Now, lets talk MILK and LEMON. Funny story. When I was in college and waiting tables at Swensen’s (remember those in Greenville, SC?) They were a grill that also made homemade ice cream and I worked and managed there for many years. It’s actually headquartered in Ontario, Canada. Great restaurant! (and I later found a husband who was based out of Ontario, Canada too, Hahaaa.) But I have jumped the track, back to the story… when we served hot tea it was accompanied by all possible condiments: sugar, cream and lemon. When returning to the table the check on my customers, the lady said, “your cream is curdled.” I apologized and removed it as I walked, puzzled away. I knew we were good at FIFO (first in, first out) & food safety/quality. I promptly handed her a new cup of tea accompanied by an extra apology and more cream. She calls me over again, just seconds later… “this cream is spoiled too!” Now, in my memory, we went back and forth like the movie “Groundhog Day” but in reality I think it only happened about 3 times. Finally, I asked her how she was preparing her tea, “with sugar, cream and lemon” she said. Ah-Ha… there’s your sign. I explained (nice & gingerly as though it “could be”) that the lemon was curdling the half & half.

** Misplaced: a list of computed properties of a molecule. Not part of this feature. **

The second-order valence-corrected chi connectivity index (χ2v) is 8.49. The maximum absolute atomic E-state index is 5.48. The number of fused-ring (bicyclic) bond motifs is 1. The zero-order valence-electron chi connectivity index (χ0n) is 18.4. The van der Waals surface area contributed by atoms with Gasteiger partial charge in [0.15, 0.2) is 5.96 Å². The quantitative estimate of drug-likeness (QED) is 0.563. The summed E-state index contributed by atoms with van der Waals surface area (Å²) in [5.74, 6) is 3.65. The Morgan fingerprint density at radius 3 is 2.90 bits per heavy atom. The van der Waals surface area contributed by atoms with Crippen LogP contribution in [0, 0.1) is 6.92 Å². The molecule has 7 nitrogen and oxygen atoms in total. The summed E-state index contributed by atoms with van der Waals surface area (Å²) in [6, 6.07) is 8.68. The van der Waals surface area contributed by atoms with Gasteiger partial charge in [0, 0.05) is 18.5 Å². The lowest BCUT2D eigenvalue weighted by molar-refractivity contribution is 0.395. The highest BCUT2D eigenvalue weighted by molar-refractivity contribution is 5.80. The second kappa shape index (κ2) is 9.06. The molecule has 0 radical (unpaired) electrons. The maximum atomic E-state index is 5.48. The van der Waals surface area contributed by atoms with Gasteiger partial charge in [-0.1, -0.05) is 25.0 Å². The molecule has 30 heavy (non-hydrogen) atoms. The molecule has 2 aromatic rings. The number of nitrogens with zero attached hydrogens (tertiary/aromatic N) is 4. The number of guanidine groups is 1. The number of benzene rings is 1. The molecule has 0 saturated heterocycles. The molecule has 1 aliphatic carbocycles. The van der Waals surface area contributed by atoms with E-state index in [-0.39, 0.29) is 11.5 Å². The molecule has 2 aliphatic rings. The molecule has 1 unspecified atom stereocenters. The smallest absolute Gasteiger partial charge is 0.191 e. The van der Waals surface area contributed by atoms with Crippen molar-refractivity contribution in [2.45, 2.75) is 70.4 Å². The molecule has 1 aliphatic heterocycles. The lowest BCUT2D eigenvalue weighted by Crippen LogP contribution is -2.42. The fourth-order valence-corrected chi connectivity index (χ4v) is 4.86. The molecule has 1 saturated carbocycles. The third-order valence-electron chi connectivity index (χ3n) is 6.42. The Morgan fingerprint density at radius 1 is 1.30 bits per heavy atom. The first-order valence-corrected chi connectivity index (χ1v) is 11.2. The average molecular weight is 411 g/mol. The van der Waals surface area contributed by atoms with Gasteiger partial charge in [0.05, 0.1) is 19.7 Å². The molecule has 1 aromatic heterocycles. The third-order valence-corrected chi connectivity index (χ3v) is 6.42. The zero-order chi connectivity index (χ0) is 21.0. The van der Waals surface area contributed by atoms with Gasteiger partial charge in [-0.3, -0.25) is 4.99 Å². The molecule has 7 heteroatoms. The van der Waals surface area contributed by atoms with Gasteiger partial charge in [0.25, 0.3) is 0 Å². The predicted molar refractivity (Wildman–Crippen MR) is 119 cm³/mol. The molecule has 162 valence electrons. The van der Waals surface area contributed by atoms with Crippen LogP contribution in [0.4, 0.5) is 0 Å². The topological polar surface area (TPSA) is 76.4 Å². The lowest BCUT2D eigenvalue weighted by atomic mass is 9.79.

That’s where this recipe is going to scare you. When you add the lemon infused gelatin and get a small curdle start. Some pana cotta recipes have creme fraiche -so I was thinking, any thickness from the whisked in curdles only adds to the consistency. (and they do whisk smooth) It all worked out.
So while every chef out there thinks “panna cotta” is the over used dessert to impress with… I say, impress your family. Chances are you’re not fixing them as frequently.
I hope you enjoy this lasted writing… I am posting it as I enjoy a nice cup of hot tea w/ Lemon and honey -no cream
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